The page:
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Study into fighter pilot brain activity leads to intriguing find

Ahead of Defence IQ’s 2011 Military Flight Training conference, new research suggests that the brains of professional fighter pilots are wired differently to the average human, potentially paving the way to reducing costs for pilot training and recruitment.

Results from the study, led by Dr Masud Husain at University College London (UCL), were published in the December issue of the Journal of Neuroscience. Comparative experiments were conducted between a group of 11 seasoned RAF Tornado pilots and another of volunteers with no flight experience.

MRI scans and a series of cognitive tests demonstrated that the right-hemisphere white matter of the pilots’ brains exhibit an unconventional structure.

Dr Husain, a professor of Neurology and Cognitive Neuroscience, explained that fighter pilots are an “expert group making precision choices at high speed” and perform at the limits of cognitive ability.

The findings present an avenue for further analysis to attempt to discover whether successful pilots are born with this cognitive ability, or whether their brains undergo a physical change during the learning process. Understanding this could have a huge impact on both recruitment and training.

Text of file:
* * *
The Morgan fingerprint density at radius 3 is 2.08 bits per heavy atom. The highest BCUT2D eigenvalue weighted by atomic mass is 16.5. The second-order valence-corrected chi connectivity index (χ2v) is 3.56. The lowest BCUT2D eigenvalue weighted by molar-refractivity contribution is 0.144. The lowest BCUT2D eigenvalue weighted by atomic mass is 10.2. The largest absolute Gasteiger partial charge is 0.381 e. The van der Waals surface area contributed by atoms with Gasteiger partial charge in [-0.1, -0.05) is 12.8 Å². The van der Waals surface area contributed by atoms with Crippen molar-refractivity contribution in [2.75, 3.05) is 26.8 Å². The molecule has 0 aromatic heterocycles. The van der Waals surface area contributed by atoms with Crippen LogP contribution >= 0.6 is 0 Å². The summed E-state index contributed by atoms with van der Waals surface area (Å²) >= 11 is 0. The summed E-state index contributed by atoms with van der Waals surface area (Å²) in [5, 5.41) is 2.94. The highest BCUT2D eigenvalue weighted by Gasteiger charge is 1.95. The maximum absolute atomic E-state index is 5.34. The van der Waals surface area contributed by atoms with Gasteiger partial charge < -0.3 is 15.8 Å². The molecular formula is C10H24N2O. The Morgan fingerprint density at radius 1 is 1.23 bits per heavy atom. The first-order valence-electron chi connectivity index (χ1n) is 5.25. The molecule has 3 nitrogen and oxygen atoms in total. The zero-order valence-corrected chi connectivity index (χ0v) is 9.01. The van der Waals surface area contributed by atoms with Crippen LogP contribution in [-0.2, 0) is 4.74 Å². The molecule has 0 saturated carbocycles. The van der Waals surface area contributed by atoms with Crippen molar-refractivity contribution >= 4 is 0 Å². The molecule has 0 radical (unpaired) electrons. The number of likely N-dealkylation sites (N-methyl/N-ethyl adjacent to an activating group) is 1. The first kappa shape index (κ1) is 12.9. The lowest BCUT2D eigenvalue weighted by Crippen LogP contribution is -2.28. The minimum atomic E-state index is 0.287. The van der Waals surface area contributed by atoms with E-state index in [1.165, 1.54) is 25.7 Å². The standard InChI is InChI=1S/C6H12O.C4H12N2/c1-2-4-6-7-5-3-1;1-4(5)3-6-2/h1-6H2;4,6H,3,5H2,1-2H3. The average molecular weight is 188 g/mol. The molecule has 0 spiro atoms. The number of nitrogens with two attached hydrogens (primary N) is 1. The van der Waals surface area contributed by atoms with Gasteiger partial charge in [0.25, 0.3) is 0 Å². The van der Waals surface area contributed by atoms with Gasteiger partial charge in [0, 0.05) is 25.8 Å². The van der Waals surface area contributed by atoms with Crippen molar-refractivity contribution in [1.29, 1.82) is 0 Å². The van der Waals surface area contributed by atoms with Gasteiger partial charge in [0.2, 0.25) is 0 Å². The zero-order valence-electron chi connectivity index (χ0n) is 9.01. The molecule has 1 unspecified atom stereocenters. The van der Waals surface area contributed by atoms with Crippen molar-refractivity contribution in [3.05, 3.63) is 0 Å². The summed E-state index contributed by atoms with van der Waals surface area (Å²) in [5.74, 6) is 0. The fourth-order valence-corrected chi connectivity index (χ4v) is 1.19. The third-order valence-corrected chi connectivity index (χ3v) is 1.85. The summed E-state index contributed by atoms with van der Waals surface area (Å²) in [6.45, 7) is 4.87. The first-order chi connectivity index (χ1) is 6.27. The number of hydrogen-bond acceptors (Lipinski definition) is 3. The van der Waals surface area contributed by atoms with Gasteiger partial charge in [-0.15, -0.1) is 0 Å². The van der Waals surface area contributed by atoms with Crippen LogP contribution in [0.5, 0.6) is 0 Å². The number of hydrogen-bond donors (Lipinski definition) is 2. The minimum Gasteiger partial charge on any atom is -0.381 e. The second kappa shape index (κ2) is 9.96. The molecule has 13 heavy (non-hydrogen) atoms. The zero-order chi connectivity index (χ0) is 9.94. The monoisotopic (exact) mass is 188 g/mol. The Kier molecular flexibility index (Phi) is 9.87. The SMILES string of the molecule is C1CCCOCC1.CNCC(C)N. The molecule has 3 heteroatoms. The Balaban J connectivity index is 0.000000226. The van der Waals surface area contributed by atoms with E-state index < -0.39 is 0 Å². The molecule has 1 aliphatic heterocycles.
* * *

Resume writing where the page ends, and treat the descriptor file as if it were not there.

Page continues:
If found to be a natural ability, an early MRI scan on pilot applicants could immediately rule out those with the “wrong type” of brain, thereby streamlining the process and cutting away the expense of training candidates that are likely to prove unsuccessful.

The results also suggest that training methodology can be realigned to better fit the ways in which pilots assess, respond and learn, while new technologies such as the Helmet-Mounted Display System (HMDS) incorporated with the F-35 Joint Strike Fighter may be open to enhancement to correlate further with the pilot’s perspective, and therefore improve situational awareness and reaction time.

This coming February, the Military Flight Training event is scheduled to take place at the Olympia Exhibition Centre in London to help militaries worldwide deliver a cost-effective mix of live, simulated and classroom based training for modern aircrew. Aside to presentations on the leading international jet pilot programmes, the conference is dedicating a full day of focused analysis on the subject of UAV pilot training, including discussion on methodology, policy and regulations.

Military Flight Training 2011 will take place on February 08 – 10. For more information, visit http://bit.ly/MFTDS2, email defence@iqpc.co.uk, or telephone +44 (0) 20 7368 9300. Please quote your reference code: MFTDS2.

2 responses to “Study into fighter pilot brain activity leads to intriguing find

  1. Glen Grant January 10, 2011 at 8:42 pm

    The Swedes were doing research of similar lines at least 30 years ago. This concept is not new – but it is still interesting!

  2. David June 20, 2011 at 4:01 am

    What was the average I.Q. of the individuals associated in the testing process?

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